I’ve also been wanting to make liquid soap, but not wanting to learn the hot process method. So I’m excited to try this. Where do you get your Potassium Hydroxide?

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    • Taylor says:

      I honestly don’t know where we get our Potassium Hydroxide. I request more and it magically appears! I wish I had a better answer for you.

      Let me check and see if I can find where we get it.

      Taylor

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  • Caren says:

    I am going to try this cold process for liquid soap, as I have only done the hot process. With it being so hot outside, I am happy to see you do the cold method. I was going to make more liquid soap this weekend but will watch to see how this turns out to alter my usual methods. I will be more than happy to try the cooler method!

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  • marija says:

    I cannot keep up with you! your projects are too tempting and days only 24 hours long! must try this one x M

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  • Carolyn in Salt Lake City says:

    Hi, Taylor. Your last picture confuses me. It looks like you went beyond trace, somehow. The pic before it looks like trace, to me. It almost looks like it has separated in the last photo. Can you explain a little more? Thanks, Carolyn

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    • Taylor says:

      The second photo is where I am starting on making the scrub. I have added some water and am slowly mixing it in. The soap has also gone through gel phase which is why it is darker in color. I forgot to take a photo before moving on and this is why it looks this way. Sorry for the confusion!

      Taylor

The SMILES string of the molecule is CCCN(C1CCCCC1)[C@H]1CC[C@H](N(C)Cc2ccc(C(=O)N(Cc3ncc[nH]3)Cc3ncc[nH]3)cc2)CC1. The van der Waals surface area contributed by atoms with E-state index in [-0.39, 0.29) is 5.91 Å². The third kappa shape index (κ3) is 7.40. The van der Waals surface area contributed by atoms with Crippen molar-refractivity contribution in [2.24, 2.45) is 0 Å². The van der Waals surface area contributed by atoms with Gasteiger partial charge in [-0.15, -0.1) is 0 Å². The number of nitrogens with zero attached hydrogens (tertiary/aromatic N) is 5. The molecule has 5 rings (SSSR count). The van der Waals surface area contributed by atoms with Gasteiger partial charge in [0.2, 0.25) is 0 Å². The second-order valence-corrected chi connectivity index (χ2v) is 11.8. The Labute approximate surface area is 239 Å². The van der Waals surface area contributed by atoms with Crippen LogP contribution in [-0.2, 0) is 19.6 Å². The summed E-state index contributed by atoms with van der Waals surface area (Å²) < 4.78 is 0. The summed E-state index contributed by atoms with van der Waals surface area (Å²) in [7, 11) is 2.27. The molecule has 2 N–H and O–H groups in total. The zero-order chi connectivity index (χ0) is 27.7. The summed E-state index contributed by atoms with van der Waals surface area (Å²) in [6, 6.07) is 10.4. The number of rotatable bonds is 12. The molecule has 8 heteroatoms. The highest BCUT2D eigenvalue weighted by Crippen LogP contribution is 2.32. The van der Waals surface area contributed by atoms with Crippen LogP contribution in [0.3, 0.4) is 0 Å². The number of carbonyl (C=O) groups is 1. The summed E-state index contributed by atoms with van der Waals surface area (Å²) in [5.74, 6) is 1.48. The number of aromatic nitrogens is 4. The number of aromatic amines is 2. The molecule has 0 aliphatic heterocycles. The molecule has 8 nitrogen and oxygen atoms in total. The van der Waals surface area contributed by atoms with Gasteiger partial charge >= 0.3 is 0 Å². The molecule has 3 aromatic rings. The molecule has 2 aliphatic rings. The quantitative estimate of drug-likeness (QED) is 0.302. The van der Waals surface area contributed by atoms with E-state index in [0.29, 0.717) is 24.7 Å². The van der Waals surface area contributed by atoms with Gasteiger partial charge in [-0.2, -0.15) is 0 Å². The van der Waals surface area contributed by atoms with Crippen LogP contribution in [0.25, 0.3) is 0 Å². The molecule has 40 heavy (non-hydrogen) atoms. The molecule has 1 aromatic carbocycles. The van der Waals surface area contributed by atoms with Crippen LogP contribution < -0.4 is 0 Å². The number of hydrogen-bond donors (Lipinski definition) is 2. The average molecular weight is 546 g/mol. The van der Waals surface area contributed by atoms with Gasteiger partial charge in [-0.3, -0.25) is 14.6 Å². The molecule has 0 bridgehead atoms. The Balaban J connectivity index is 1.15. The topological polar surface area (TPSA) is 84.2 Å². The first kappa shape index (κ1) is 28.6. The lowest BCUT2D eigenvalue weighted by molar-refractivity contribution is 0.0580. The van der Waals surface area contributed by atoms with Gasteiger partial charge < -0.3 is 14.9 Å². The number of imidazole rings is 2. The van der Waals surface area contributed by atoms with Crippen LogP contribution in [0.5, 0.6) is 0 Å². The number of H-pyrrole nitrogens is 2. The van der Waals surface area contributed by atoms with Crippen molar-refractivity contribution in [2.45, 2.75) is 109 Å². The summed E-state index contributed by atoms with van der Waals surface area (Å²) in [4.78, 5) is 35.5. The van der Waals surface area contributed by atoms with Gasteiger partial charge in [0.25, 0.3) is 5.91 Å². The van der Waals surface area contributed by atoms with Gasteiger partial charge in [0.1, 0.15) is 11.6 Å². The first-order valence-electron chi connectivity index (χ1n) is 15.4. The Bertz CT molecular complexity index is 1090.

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  • Sara says:

    I had no idea liquid soap could be this easy. I’ve only seen the hot process method before. Very interesting!

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  • Linda Bond says:

    I have making liquid soap hot processed and have never seen cold process before. Doesn’t it have to heat up or be wrapped to gel and complete the soap process? I would love to try this.

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    • Andee says:

      Linda,
      That is the great part about this process. Since you mix the soap until trace, you don’t have to wrap it to gel. It will heat up all by itself!

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  • Laura says:

    I’ve been making bar soap for awhile and continue to get requests from my sister for liquid soap. I can’t wait to try this idea!

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  • Pam says:

    Will this method require borax to neutralize the solution?

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  • Judith says:

    It’s such a simple method, my preference as well.

    And this formula does not need neutralizing as it is not lye-heavy to start, as the Faillor ones are. People need to get past that book, IMO.